POSTED: 01:30 a.m. HST, Sep 19, 2010
There is a conventional belief that in order to cut taxes or the federal deficit we must somehow cut "entitlements," an unpleasant word for taking care of our elderly, our sick and the unemployed.
An alternative can be found in the June 1, 2010, report of the Sustainable Defense Task Force, "Debt, Deficits, & Defense, A Way Forward," requested by Congress and available online. Noting that the U.S. defense budget is more than that of China, Russia, the European Union and the entire Middle East combined, the report lays out a number of responsible cuts to defense spending that would save up to $960 billion between 2011 and 2020 with no loss of safety to Americans.
Defense consumes about 39 cents of every federal income tax dollar we send in. The Sustainable Defense Task Force proposal would reduce that to roughly 36 cents. Congress could provide this tax savings with no cutbacks to health, education, or unemployment benefits and without jeopardizing our national safety. It could cut the average tax rate for all of us, and it would put $192 a year back in the pocket of the median-income family of four.
Thirty-six cents of every federal income tax dollar still amounts to a huge amount of money. Military spending is the single largest discretionary item in the budget. The annual cost is more than $700 billion. Every year we spend more on it than we did on Wall Street's one-time TARP bailout.
"Defense" is a misnomer, since many of these expenditures do not make the U.S. any safer and are crippling the long-term vitality of our nation. Long after the fall of the Berlin Wall, the U.S. is maintaining hugely expensive Cold War weapons systems that have little or no credible reason for being.
For example, the U.S. maintains 262 military bases in Germany to defend that country against ... well, somebody. Not Russia in all likelihood, since Germany is Russia's biggest customer for oil and gas. A number of these bases cost us $240 million or more every year each.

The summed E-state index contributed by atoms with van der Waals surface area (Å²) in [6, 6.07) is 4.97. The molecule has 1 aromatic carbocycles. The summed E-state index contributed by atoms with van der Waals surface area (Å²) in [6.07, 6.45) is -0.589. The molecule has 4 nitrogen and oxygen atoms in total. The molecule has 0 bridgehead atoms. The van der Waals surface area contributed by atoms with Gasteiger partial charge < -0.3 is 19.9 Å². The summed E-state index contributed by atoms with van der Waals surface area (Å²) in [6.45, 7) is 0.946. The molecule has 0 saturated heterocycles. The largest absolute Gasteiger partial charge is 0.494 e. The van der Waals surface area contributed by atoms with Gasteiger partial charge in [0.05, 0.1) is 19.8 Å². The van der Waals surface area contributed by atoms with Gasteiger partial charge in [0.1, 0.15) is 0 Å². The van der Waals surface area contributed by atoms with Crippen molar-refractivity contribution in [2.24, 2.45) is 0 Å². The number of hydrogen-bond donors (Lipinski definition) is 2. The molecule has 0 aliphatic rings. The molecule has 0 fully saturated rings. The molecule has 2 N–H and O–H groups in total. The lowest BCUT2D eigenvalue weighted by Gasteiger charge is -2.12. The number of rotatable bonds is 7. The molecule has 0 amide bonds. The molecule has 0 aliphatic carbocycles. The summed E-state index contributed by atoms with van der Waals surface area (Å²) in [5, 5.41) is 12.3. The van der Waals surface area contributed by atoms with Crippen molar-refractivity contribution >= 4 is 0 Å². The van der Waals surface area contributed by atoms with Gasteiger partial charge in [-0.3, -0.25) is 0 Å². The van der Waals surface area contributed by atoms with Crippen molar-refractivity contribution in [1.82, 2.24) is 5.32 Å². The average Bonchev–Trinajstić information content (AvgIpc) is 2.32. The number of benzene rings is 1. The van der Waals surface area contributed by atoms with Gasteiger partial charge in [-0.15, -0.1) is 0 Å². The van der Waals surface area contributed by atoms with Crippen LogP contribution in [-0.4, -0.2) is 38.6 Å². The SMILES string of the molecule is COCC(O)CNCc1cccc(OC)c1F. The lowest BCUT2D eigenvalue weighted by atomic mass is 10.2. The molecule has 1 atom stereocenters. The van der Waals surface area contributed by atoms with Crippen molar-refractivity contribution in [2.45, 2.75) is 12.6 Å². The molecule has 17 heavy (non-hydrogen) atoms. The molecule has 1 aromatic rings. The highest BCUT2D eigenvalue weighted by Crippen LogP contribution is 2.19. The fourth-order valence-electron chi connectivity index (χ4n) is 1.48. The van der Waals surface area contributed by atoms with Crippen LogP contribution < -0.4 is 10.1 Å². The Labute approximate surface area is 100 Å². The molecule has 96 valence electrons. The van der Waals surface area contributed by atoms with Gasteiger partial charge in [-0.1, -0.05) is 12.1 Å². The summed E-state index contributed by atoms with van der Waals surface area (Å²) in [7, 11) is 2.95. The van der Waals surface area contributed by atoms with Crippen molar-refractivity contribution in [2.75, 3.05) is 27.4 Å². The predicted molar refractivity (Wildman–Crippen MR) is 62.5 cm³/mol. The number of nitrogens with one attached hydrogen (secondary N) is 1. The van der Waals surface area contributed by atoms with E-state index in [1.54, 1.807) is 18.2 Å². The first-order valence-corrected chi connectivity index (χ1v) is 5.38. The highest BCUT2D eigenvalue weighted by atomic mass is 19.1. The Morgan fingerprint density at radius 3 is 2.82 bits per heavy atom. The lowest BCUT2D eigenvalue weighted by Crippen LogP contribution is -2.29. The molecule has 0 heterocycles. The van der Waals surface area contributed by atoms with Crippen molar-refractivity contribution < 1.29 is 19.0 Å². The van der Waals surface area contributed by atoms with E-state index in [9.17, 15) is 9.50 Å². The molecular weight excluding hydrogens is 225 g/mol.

The U.S. also maintains 13 Nimitz-class aircraft carriers, and no other country on the planet has any. According to the U.S. General Accounting Office, the average operating and support cost of one of these vessels is $298 million a year.
If we mothballed one carrier and eliminated one of those German bases, it would pay for the entire Honolulu rapid transit system. Hawaii residents wouldn't have to tax themselves that extra 0.5 percent excise tax, and in 10 years when the system was paid for, there would be an extra half billion a year to spend on education or health care or other basic infrastructure needs, all of which would generate jobs and improve the quality of life.
But sadly, no bill based on the Sustainable Defense Task Force report has been introduced. Instead, Defense Secretary Robert Gates is creating an illusion of cutting spending by eliminating some administrative offices in Virginia, but overall, the Obama administration actually proposes to increase defense spending.
No matter who is in Hawaii's congressional delegation come November, we need to put defense spending on the table.
Congress needs to make the Sustainable Defense Task Force report into a genuine "way forward." Turn it into a bill and pass it into law.